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Come hell or high water
Geographical. 83.4 (Apr. 2011): p34+.
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Global sea levels are unquestionably rising. Low-lying areas are at risk of being completely flooded, affecting millions of people in coastal regions around the world. But while scientists agree about the significance of the oceans' encroachment on land, it's unclear how high and how quickly the waters will rise--and whether anything can be done to prevent it.


Schoolchildren in the Seychelles have noticed it. They have less space on which to play on the beach at home time. Day-tripping tourists to St Michael's Mount in Cornwall have noticed it, too, because they have less time to travel back and forth across the tidal causeway that links the castle to the mainland. Sea levels are rising, and for once, in the field of great environmental themes, issues and debate, there's that rare thing: consensus.

Inexorably, the sea is taking over the coastal fringes of our land masses and swelling up against mid-ocean islands. Highly respected US environmental charity the Nature Conservancy memorably described the phenomenon as akin to being slowly attacked and overwhelmed by a giant snail: in many ways, the changes are so incremental they may seem innocuous, but added together, they may well amount to epoch-defining significance.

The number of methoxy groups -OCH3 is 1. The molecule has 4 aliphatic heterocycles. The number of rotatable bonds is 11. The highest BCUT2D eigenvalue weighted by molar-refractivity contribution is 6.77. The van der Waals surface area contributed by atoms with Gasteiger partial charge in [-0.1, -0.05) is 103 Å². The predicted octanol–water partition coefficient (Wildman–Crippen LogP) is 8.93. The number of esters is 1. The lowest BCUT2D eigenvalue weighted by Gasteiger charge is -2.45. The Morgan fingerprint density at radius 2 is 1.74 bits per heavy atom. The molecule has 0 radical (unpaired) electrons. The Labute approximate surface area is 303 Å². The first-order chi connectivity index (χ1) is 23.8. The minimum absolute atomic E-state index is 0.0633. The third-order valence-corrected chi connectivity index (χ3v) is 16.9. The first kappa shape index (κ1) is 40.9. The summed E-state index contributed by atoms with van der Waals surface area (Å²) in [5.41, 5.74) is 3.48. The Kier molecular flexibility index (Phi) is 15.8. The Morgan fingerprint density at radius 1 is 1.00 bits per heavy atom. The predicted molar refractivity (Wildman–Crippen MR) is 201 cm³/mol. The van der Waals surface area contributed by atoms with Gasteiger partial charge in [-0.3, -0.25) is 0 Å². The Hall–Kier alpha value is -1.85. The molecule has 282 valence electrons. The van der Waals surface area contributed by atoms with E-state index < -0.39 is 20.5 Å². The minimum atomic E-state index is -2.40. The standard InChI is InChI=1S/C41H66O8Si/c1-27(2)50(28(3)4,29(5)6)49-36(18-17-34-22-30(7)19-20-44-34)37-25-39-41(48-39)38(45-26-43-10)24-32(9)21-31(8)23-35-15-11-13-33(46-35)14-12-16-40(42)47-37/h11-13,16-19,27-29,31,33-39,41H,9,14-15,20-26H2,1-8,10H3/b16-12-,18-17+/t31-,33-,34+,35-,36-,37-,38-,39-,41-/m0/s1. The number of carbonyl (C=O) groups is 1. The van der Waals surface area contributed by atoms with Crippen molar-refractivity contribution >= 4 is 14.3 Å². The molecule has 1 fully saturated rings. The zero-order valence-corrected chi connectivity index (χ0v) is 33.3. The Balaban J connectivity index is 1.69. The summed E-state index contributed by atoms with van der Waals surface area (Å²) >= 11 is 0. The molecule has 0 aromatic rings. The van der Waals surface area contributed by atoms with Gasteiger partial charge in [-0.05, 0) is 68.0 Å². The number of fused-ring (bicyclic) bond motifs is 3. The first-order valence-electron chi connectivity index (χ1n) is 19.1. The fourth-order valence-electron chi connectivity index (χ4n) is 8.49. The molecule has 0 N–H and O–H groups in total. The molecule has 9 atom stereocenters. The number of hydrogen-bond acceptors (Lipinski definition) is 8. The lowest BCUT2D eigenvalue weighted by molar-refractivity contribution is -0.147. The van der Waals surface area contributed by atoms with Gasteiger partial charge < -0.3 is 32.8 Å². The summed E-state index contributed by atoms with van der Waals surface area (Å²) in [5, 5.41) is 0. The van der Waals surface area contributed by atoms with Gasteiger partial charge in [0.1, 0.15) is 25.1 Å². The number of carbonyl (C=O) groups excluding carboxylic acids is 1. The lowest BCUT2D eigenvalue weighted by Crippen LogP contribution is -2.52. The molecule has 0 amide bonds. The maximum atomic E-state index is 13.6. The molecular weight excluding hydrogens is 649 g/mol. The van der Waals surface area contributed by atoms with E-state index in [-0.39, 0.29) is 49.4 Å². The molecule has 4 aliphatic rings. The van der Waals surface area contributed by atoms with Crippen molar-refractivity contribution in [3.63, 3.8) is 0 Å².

So what does the science say? As ever, the Intergovernmental Panel on Climate Change (IPCC) has correlated the data from scientific research around the world, and for once, its findings appear to be challenged only for their apparent conservatism. IPCC figures in 2007--gathered from its fourth assessment report from observations that include tidal gauges and measurements of interior ocean temperatures and water flows from glacial ice sheets--show that during the second half of the 20th century, global sea levels rose by 1.8 millimetres a year. Between 1993 and 2003, they rose by three millimetres per year, and are believed to currently be rising at the same rate.

By 2100, the IPCC concludes, sea levels will have risen by between 18 centimetres and 59 centimetres. This is more conservative than the figure of a four-metre rise put forward by the American Association for the Advancement of Science, which placed the world firmly in the spectrum of Hollywood disaster movies, with cities such as Shanghai, London and New York being overwhelmed.